Intercoastal Habitat

Click on any critter in the scene for more information.

This scene represents an environment that occurs in sheltered and semi-sheltered coastal areas from central Florida to the Keys.

In our area it occurs in Charlotte Harbor and Pine Island Sound, south towards the Ten Thousand Islands. In some areas, Hawk Channel and the Ten Thousand Islands, for example, the habitat is sheltered from exposure to the open sea by shallow reefs, oyster bars, and mangrove islands. In other areas, Pine Island Sound, South Biscayne Bay, Dollar Bay, Rookery Bay, and the waterway south past Marco Island, for example, the habitat is sheltered from the open sea by barrier islands.

The natural habitat is characterized by shorelines that are not sandy beaches but rather mangrove forest systems and hard substrates, such as exposed limestone and oysters. In some settings the shorelines have been dramatically altered by upland real estate development, Naples Bay for example, with the mangroves replaced by vertical seawalls or sloping riprap revetments, and the nearshore bottom material dredged to provide fill for the upland development.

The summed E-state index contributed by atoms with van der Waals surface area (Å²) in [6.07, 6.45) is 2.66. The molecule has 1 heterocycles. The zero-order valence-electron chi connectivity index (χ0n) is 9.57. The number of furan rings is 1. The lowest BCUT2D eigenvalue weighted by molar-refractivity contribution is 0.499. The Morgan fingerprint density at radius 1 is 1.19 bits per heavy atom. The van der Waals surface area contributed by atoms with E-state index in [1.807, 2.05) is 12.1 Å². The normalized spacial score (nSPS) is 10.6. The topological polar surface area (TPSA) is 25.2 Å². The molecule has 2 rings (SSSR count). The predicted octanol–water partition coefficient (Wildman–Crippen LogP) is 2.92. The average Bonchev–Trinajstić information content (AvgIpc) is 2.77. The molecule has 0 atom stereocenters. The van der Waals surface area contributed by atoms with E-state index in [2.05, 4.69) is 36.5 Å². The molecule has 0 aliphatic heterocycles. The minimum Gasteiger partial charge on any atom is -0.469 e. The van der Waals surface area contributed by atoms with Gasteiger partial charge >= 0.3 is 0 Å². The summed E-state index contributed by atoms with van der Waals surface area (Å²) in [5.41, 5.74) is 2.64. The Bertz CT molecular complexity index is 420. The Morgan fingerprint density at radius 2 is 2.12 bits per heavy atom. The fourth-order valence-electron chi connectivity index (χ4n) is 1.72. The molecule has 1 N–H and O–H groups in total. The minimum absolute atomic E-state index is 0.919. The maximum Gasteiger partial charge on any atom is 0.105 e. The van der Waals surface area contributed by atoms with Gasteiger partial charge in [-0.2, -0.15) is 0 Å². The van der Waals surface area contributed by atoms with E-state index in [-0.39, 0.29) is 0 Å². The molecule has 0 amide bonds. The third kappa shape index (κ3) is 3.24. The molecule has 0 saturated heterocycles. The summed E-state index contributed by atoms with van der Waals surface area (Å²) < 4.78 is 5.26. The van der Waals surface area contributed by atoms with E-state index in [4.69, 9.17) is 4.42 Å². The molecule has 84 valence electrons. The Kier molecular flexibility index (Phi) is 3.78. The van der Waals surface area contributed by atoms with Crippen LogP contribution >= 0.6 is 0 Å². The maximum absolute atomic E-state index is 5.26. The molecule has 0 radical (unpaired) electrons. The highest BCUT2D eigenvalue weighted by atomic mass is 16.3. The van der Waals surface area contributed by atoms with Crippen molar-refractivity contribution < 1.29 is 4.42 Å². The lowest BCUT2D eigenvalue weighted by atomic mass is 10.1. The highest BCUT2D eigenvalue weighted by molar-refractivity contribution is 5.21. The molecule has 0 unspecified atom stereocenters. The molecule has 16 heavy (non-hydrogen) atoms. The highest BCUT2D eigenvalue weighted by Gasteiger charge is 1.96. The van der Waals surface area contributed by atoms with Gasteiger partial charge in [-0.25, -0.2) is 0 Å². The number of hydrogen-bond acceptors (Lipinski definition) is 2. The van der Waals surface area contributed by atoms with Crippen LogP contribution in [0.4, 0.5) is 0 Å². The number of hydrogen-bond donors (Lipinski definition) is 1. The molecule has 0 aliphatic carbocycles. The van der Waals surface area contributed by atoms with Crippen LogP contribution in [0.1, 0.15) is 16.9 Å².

Where the habitat is more natural, the fauna is similar to that found in a mangrove estuary, with the addition of larger predators, such as Bottlenose Dolphins, Blacktip Sharks, Barracuda, and Goliath Grouper. Also depicted are Snook, Gray Snapper, Sheepshead, and Mullet, a common prey of the larger predators.

A variety of invertebrates are shown associated with mangrove roots (Barnacles, Tunicates, Mangrove Crabs) and with the bottom (Stone Crabs, Blue Crabs, Starfish, Sponges, and Sea Fans). Because this habitat often lacks the fine sediment and fresh water inputs of an estuary, water clarity is such that Turtle Grass, Shoal Grass, and benthic Algae can thrive, and fish-eating birds, such as Ospreys and Double-Crested Cormorants have even greater success.

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